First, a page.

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Forest Sciences

Iowa State University

Phenolics

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Full-Text Articles in Life Sciences

Breaking The Enzymatic Latch: Impacts Of Reducing Conditions On Hydrolytic Enzyme Activity In Tropical Forest Soils, Steven J. Hall, Jonathan Treffkorn, Whendee L. Silver Oct 2014

Breaking The Enzymatic Latch: Impacts Of Reducing Conditions On Hydrolytic Enzyme Activity In Tropical Forest Soils, Steven J. Hall, Jonathan Treffkorn, Whendee L. Silver

Steven J. Hall

The enzymatic latch hypothesis proposes that oxygen (O2) limitation promotes wetland carbon (C) storage by indirectly decreasing the activities of hydrolytic enzymes that decompose organic matter. Humid tropical forest soils are often characterized by low and fluctuating redox conditions and harbor a large pool of organic matter, yet they also have the fastest decomposition rates globally. We tested the enzymatic latch hypothesis across a soil O2 gradient in the Luquillo Experimental Forest, Puerto Rico, USA. Enzyme activities expressed on a soil mass basis did not systematically decline across a landscape O2 gradient, nor did phenolics accumulate, the proposed mechanism of …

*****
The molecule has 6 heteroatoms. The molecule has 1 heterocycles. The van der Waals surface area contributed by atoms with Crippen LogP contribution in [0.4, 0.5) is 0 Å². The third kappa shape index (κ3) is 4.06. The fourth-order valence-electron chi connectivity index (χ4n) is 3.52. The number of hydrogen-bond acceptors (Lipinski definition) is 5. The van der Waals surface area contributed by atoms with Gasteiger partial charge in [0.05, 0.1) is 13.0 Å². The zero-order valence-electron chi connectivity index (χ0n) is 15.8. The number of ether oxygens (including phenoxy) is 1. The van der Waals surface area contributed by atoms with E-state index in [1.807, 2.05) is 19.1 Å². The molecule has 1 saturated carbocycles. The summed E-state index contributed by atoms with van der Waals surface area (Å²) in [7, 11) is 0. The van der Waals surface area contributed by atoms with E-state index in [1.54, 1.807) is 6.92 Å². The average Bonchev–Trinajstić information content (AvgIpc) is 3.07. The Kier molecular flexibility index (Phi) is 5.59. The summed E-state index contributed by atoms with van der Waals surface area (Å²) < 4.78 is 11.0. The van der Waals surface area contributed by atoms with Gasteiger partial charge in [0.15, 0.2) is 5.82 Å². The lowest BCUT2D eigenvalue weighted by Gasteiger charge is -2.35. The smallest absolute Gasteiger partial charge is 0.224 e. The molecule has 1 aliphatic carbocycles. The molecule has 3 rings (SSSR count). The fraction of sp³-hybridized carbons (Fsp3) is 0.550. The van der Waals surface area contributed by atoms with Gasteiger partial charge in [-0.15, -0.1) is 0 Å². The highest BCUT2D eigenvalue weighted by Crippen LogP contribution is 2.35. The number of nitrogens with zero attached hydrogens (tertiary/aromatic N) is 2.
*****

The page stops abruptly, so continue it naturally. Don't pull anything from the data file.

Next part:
Effects Of Resource Availability On Carbon Allocation And Developmental Instability In Cloned Birch Seedlings, Brian J. Wilsey, Janne H. Lappalainen, Jocelyn Martel, Kyösti Lempa, Vladimir Ossipov Jan 2000

Effects Of Resource Availability On Carbon Allocation And Developmental Instability In Cloned Birch Seedlings, Brian J. Wilsey, Janne H. Lappalainen, Jocelyn Martel, Kyösti Lempa, Vladimir Ossipov

Brian J. Wilsey

Abundant nitrogen improves seedling growth and establishment. Vigorous growth brings about changes in rates and patterns of plant development and changes in the relationship between primary and secondary metabolism, which may make seedlings more susceptible to herbivores and pathogens than are slow-growing seedlings. We studied how nitrogen fertilization and manual defoliation of source leaves affect growth, carbon allocation, and developmental instability in cloned seedlings of white birch (Betula pubescens Ehrh.). Biomass was higher, whereas concentrations of most classes of phenolic compounds were lower in the nitrogen-rich environment. Interestingly, fertilization did not change the concentrations of cell wall–bound proanthocyanidins, which represent …